The Arizona Diamondbacks have been like the horse who hangs back and hangs back as the race in front of the develops. The spectating public isn’t watching them when two horses (in this case Los Angeles & San Francisco) are running neck-and-neck ahead of them. Then suddenly the horse hanging back gets the inside rail and makes a hard push. That’s exactly what the Diamondbacks have done, as a sweep of the Dodgers this week pulled them to within two games of the lead in the NL West.
On July 15, Arizona had finished being swept by the Chicago Cubs in Wrigley to open the second half and a four-game series in Cincinnati that threatened to bury them was ahead. But Arizona managed a split against the otherwise blazing hot Reds, and then came home and started their push. A nine-game homestand against Colorado, Houston and the New York Mets produced a 7-2 record. In the meantime, the Dodgers swept the Giants and enabled both Arizona and Los Angeles to move up the standings at a time when Frisco was threatening to open up some space. Then Arizona turns right around and delivers the aforementioned sweep of LA. The sequence of NL West matchups could not have gone any better for Kirk Gibson’s team, who made their division title push a year ago about this time and now threaten to do it again.
The downside to this Arizona hot streak is that is driven heavily by offense, especially hitting for power, which is the least sustainable attribute. Pitching and plate discipline never slump and while these have been strengths—and the reason I think Arizona is going to continue to play well, it’s the long ball that’s carrying the D-Backs. Jason Kubel hit 11 home runs in July alone, while Miguel Montero and Paul Goldschmidt popped four apiece. Goldschmidt’s pace will continue and might even improve, but Montero probably cools a little bit and I think it’s safe to say that Kubel won’t continue on a 66-HR pace.
But even if Arizona doesn’t score more runs than every other team in the National League, like they did in July, there’s no reason that can’t continue the kind of productivity that has them fifth in runs scored for the season as a whole. Aaron Hill is having a great year at second base. Chris Young, after being injured and then slumping in the first half, started to pick it up last month. Even though the batting average was just .227, the walks were up, as was the slugging percentage. I think Young’s best months are ahead of him, and I think the same can be said for Justin Upton and Stephen Drew. The D-Backs wisely held on to Upton at the trade deadline and even though he’s slugging just .394, he’s capable of the kind of hot streak that can carry a team for several weeks. Drew is finally back after ripping up his ankle in the summer of 2011, and though he is not hitting yet, the shortstop has just 88 at-bats under his belt. Give him some time to get into a groove and he’ll at least get on base consistently.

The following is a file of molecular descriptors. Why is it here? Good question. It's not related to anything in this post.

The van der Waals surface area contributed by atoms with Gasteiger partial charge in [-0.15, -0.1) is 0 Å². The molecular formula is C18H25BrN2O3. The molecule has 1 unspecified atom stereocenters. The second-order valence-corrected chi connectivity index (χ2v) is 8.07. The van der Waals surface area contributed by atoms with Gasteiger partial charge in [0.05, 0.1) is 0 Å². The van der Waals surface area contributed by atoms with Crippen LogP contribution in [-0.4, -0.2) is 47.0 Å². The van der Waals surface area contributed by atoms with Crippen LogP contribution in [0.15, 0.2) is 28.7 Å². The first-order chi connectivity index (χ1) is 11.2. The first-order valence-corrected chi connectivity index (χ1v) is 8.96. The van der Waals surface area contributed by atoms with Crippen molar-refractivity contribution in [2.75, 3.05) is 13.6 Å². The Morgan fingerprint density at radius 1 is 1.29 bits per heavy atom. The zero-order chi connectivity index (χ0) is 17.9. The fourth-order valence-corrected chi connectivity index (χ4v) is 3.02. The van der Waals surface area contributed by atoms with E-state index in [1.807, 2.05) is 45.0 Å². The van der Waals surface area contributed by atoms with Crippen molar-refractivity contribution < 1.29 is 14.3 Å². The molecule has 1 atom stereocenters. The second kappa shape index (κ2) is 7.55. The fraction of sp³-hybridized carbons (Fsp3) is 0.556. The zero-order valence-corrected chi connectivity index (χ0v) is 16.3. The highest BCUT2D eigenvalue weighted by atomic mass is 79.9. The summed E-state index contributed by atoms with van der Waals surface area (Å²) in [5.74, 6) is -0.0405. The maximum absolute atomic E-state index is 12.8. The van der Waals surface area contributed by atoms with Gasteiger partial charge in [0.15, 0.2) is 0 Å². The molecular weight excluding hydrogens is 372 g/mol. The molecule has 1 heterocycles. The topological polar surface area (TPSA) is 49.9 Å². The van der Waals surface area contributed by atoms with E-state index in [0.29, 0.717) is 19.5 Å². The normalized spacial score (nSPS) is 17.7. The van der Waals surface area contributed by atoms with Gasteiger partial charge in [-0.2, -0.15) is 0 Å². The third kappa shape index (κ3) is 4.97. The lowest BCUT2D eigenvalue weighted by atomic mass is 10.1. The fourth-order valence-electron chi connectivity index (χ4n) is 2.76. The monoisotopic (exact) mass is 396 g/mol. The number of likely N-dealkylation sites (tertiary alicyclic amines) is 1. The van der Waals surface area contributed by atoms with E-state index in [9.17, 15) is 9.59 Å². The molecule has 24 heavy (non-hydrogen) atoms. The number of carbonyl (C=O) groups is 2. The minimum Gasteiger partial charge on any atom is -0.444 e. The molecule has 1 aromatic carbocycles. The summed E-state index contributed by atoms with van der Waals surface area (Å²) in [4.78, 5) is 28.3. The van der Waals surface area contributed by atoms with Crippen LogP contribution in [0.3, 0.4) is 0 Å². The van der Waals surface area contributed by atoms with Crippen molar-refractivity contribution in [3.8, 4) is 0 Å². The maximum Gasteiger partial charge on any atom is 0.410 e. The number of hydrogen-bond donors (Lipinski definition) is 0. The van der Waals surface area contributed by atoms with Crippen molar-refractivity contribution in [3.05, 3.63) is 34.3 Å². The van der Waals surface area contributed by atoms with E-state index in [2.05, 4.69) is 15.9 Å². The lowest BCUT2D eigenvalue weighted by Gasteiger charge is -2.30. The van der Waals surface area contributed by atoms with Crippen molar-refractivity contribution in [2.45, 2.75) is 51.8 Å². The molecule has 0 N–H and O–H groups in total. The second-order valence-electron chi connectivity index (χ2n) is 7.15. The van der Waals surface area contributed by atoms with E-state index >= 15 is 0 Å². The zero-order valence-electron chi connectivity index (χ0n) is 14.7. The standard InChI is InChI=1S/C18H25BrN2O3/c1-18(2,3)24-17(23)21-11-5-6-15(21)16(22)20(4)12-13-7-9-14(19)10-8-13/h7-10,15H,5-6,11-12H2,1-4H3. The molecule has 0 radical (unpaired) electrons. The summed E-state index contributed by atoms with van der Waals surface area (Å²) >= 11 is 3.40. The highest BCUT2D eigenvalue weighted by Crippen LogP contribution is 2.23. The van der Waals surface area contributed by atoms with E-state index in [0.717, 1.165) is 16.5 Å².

Arizona’s pitching improved a little bit this past month—the 8th best in National League ERA for the season, they were up to sixth if we focus strictly on July—and that small improvement is sustainable and can itself be improved on. The starting pitching was consistent, but nobody was in an unhittable zone. Gibson moved Josh Collmenter back into the rotation, where he posted a 3.00 ERA in four starts. The move enabled young Patrick Corbin go to the pen where his 2.08 ERA in July adds him to a pen that includes David Hernandez, Brad Ziegler and newly acquired Matt Albers, all of whom have ERAs under 3. They set the table for J.J. Putz, who has 19 saves and a 3.71 ERA, but is capable of doing more. Whomever is on the mound, Arizona is a comfortable sixth in the NL in cashing in its save opportunities.
What the Diamondbacks need is for Ian Kennedy, Trevor Cahill or Joe Saunders to really have a get-on-my-back and I’ll carry you kind of month. All have been respectable, but none have been outstanding—in fact 12-game winner Wade Miley has been Arizona’s best starter in 2012. If the vets can smell the stretch drive, Arizona’s going to be tough to stop.
The Dodgers and Giants made the big splashes at the trade deadline, but the same thing happened last year. All the talk in 2011 at this time was whether San Francisco’s acquisition of Carlos Beltran made them the team to beat in the NL as a whole. No one gave Arizona a second thought. Then the Diamondbacks charged up the inside rail and won the race going away. Even if the home run surge of July 2012 doesn’t continue, there’s no reason the winning surge can’t.